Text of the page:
United States v. Millard, 139 F.3d 1200 (8th Cir. 1998)
The defendants, husband and wife, were charged in a methamphetamine conspiracy. The government introduced two prior convictions against both defendants. This was error (harmless as to the husband, reversible as to the wife). The only reason to admit this evidence was to show the defendants' "propensity" to commit a drug offense and this is precisely what Rule 404(b) prohibits.
United States v. Eggleston, 165 F.3d 624 (8th Cir. 1999)
The defendant was charged with possessing, with intent to distribute, crack cocaine that was found in the trunk of his car. His defense was that the drugs belonged to a passenger and he did not know the drugs were in his car. The government introduced evidence of a six-year old drug conviction. The Eighth Circuit held that this evidence was inadmissible, though it was harmless error. If the defendant claimed that he did not know what drugs were, or that he thought the substance was foot powder, his prior conviction would be probative of his knowledge. But because his defense was that the drugs were not his, the prior drug conviction was only probative of his propensity to commit the crime, which is a prohibited purpose.
United States v. Vavages, 151 F.3d 1185 (9th Cir. 1998)
The defendant was charged with a marijuana offense. The evidence established that a car was stopped and that the occupants fled and marijuana was found in the vehicle. The defendant denied being in the vehicle. He had previously been involved in an offense in which he fled from a car that had marijuana in it. This evidence was inadmissible under Rule 404(b). The question in the present case was whether the defendant was in the car – i.e., identity of the perpetrator. The fact that the defendant previously fled from a car in which there was marijuana did not establish that he was the perpetrator in this case, because the two offenses were not so similar that the jury could reason that whoever committed the first offense was likely to be the person who committed this offense.
United States v. Falls, 117 F.3d 1075 (8th Cir. 1997)
The government offered evidence that the defendant was involved in drug transactions on a large scale prior to his participation in the charged conspiracy. The government's theory -- this evidence proved that he participated in the charged conspiracy -- is exactly the theory prohibited by Rule 404(b). Admitting this evidence was error, but harmless.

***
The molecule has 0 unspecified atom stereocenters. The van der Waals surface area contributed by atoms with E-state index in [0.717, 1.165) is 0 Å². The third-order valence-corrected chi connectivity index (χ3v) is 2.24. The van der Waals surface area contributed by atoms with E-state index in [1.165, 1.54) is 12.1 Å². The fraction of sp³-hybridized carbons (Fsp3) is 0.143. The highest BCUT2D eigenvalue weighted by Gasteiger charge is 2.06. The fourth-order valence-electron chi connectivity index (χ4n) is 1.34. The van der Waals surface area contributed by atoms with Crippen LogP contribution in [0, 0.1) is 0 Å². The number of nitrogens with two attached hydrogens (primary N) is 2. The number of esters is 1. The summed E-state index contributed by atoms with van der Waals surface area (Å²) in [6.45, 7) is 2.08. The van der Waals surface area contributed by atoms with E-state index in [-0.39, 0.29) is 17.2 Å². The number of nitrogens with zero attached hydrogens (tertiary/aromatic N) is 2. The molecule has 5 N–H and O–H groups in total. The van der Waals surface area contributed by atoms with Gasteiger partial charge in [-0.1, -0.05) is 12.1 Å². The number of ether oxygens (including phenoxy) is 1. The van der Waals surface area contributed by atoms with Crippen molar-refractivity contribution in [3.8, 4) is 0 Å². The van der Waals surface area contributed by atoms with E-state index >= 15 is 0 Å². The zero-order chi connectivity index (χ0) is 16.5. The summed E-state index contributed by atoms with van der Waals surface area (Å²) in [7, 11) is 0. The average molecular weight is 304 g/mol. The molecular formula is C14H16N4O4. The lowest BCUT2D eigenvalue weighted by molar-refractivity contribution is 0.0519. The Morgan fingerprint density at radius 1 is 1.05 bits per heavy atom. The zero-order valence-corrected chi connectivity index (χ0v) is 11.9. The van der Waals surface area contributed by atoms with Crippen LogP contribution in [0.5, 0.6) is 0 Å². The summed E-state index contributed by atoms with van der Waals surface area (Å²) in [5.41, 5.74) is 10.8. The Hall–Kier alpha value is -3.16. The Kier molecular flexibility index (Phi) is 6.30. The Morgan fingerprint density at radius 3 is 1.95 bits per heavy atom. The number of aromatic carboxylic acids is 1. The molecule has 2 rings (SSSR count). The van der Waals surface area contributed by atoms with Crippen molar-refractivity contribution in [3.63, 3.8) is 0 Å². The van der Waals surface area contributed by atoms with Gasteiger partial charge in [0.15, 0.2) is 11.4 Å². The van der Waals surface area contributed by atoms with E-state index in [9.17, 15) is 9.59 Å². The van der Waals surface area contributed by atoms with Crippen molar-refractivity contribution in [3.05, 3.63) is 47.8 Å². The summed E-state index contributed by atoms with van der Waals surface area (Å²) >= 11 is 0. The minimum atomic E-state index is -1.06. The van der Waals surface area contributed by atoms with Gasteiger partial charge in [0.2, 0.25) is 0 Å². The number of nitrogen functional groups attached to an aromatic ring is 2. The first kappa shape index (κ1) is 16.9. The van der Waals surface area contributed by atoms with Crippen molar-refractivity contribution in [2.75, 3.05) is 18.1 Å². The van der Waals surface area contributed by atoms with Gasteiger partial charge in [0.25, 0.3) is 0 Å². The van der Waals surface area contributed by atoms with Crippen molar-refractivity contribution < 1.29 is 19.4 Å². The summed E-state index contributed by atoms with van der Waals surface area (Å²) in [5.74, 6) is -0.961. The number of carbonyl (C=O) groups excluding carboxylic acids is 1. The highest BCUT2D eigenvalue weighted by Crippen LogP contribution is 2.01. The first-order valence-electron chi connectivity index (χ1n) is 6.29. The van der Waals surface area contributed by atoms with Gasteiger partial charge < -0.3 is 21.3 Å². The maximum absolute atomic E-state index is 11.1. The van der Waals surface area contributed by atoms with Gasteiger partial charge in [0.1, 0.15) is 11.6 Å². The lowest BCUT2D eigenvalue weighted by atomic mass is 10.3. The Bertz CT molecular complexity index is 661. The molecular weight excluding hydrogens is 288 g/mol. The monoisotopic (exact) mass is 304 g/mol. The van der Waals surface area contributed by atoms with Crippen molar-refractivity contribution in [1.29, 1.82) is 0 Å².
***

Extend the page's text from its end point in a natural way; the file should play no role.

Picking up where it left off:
United States v. Jones, 28 F.3d 1574 (11th Cir. 1994)
Though the error was harmless, the trial court erred in permitting the government to introduce evidence of gambling activity at a particular house, as well as the defendant’s prior gambling conviction in this drug/firearm prosecution. The government offered the proof on this theory: the defendant is a convicted gambler; gambling paraphernalia was found at the house where the drugs were found; therefore, the drugs belonged to the defendant. Among other problems with this theory, the government failed to establish that the gambling paraphernalia found at the house was sufficiently similar to the type of gambling for which the defendant was previously convicted. Also, the evidence did not satisfy the Rule 403 balancing test. Where, as here, the government has a strong case without the extrinsic offense, then the prejudice to the defendant will more likely outweigh the marginal probative value. If the government can do without the evidence, fairness dictates that it should; but if the evidence is essential to obtain a conviction, it may come in.
United States v. Simpson, 992 F.2d 1224 (D.C.Cir. 1993)
The defendant was stopped on suspicion of committing a rape. He was frisked and was found in possession of Dilaudid and cocaine. He contended that he was framed by the frisking officer. The AUSA questioned the defendant at trial about his knowledge of Dilaudid. He testified that he had had Dilaudid before, but did not know much about packaging of the drug. The trial court then permitted the government to introduce evidence of the defendant’s prior conviction for possessing Dilaudid. This was reversible error. No valid 404(b) purpose was offered for admitting this evidence.
United States v. Manner, 887 F.2d 317 (D.C.Cir. 1989)
Though relevant on the issue of intent, evidence that a drug defendant sold drugs after the crimes with which he was charged, should not have been admitted without an on-the-record finding that the relevance outweighed the prejudicial effect.